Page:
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Stretching Your Food Budget

Category Meal Planning
There are many ways with smart shopping and planning that you can make your grocery money go farther. This is a page about stretching your food budget.


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By 7 found this helpful
October 7, 2010

I had a dilemma. I needed to make a single whole chicken feed my family of five for two days. We had been going through some thin times and I had been as creative as I could while trying to stretch every dollar to it's limit. Well, as it turned out, we had more than enough for 2 dinners, we had enough leftovers for lunch on the third day!



Here's how I did it:

I rinsed the chicken under cold running water and placed it in a small roasting pan that I sprayed with cooking spray. I poured 1/4 of a cup of cold water over the chicken and seasoned it with salt and pepper. Then I put in in the oven at 350 degrees F and roasted it just until the juices ran clear.

After letting the chicken rest for a little while, I cut off both legs, both thighs, and both breasts. Then I put 1/4 of the bag of noodles into boiling salted water, cooked them until tender. Drained them and served them with the chicken after tossing them with a little butter and salt and pepper.


I also served them with a can of peas I had in my cabinet. (This made 6 servings).

I saved the chicken carcass with the wings intact and left them in the juices in the roasting pan and stored them in the fridge overnight.

The next day, I put the chicken carcass along with the cooking juices in a Dutch oven on the stove top and added 4 cups of water. I boiled the chicken for 15 minutes to make a good broth and then removed the chicken from the water. I let the chicken cool enough to handle and removed all of the meat from the bones and put it back in the dutch oven. I chopped the celery, onion and carrots and added them to the water. I brought the chicken mixture back to boil and reduced the heat, allowing the mixture to simmer until the vegetables were fork-tender. Then I stirred the remaining egg noodles into the broth and continued to cook until done. Add additional salt and pepper to taste. (This made 10 generous servings).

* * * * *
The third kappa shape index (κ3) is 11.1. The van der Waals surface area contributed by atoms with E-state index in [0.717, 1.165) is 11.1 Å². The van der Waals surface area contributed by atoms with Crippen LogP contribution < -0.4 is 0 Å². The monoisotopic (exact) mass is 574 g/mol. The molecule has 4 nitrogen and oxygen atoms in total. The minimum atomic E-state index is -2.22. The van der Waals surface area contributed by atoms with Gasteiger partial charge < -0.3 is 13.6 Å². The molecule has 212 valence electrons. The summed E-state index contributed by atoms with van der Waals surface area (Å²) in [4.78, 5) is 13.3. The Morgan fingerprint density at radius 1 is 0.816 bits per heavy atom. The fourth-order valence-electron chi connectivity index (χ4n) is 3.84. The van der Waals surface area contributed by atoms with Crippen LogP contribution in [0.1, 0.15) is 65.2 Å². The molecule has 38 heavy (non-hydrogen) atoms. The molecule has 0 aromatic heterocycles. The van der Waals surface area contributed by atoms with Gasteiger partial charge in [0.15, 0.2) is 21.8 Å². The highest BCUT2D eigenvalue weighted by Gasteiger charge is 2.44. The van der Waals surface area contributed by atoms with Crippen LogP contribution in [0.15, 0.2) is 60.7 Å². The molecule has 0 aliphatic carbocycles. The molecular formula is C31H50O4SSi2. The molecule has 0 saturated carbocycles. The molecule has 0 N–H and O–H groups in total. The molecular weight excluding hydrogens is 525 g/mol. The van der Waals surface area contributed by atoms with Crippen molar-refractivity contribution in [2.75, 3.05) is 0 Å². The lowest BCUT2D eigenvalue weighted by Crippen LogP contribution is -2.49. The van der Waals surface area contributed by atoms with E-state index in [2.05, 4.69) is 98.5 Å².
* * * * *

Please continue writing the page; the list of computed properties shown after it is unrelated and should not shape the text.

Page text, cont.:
Servings: 16
Time:15 Minutes Preparation Time
2 Hours Cooking Time

By Tammy from Berea, Kentucky

Comment Was this helpful? 7

December 9, 2016

Me and my husband went grocery shopping for meals for the week. He bought a roast for $15 and a big pack of hamburger for almost $15. I complained that it was too much money in our food budget for two packs of meat. Well, as it turns out it was not.

The roast scored us three meals. I switched it up with variations, such as hot beef sandwiches. The hamburger scored us three meals: hamburgers, chili, and meat for goulash. So that $30 in meat got us six total meals for the two of us, not bad at about $5 a meal for two!

Now, I will not balk at the price with this in mind. Of course I had other things on hand to complete the meal, so it was truly affordable to make these meals for not much money at all.

Comment Was this helpful? 1

April 2, 2009

Trying to make budget meals exciting can be a challenge these days. I use a three prong approach:

  1. To stretch meals, I use a metal meat tenderizer tool to pound the meat. It tenderizes the cheaper cuts of meat and makes the portions seem larger.

  2. To bring some excitement and color to meals I use diced colored bell peppers, parsley, red onions, canned mushrooms: whatever seems to be on hand and is colorful to bring some sparkle to the dish. These additions also help stretch the dish without too much added cost.

  3. Adding a little extra seasoning helps to fool my tongue into thinking I'm having a larger portion because the taste is intensified. A happy tongue means a happy tummy.

By Leslie Textor from New Orleans LA

Comment Was this helpful? 1
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